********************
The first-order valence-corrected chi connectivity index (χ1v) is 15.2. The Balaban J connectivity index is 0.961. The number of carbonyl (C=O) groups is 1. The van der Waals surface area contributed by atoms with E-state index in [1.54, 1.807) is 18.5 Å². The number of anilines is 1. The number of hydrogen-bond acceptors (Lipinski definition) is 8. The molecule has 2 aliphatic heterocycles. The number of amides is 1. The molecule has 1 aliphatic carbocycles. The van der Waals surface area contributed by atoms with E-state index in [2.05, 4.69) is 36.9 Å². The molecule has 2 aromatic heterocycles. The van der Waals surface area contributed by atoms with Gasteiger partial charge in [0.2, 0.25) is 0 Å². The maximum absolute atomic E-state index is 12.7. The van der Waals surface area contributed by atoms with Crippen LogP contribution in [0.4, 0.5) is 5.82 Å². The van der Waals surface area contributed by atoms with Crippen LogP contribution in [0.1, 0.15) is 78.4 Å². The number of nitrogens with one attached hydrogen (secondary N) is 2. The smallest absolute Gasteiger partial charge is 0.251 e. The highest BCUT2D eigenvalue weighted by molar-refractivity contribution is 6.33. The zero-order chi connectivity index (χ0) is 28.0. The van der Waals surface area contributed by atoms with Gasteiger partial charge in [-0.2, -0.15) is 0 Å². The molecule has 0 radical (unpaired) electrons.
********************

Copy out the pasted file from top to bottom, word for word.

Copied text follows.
The first-order valence-corrected chi connectivity index (χ1v) is 15.2. The Balaban J connectivity index is 0.961. The number of carbonyl (C=O) groups is 1. The van der Waals surface area contributed by atoms with E-state index in [1.54, 1.807) is 18.5 Å². The number of anilines is 1. The number of hydrogen-bond acceptors (Lipinski definition) is 8. The molecule has 2 aliphatic heterocycles. The number of amides is 1. The molecule has 1 aliphatic carbocycles. The van der Waals surface area contributed by atoms with E-state index in [2.05, 4.69) is 36.9 Å². The molecule has 2 aromatic heterocycles. The van der Waals surface area contributed by atoms with Gasteiger partial charge in [0.2, 0.25) is 0 Å². The maximum absolute atomic E-state index is 12.7. The van der Waals surface area contributed by atoms with Crippen LogP contribution in [0.4, 0.5) is 5.82 Å². The van der Waals surface area contributed by atoms with Crippen LogP contribution in [0.1, 0.15) is 78.4 Å². The number of nitrogens with one attached hydrogen (secondary N) is 2. The smallest absolute Gasteiger partial charge is 0.251 e. The highest BCUT2D eigenvalue weighted by molar-refractivity contribution is 6.33. The zero-order chi connectivity index (χ0) is 28.0. The van der Waals surface area contributed by atoms with Gasteiger partial charge in [-0.2, -0.15) is 0 Å². The molecule has 0 radical (unpaired) electrons.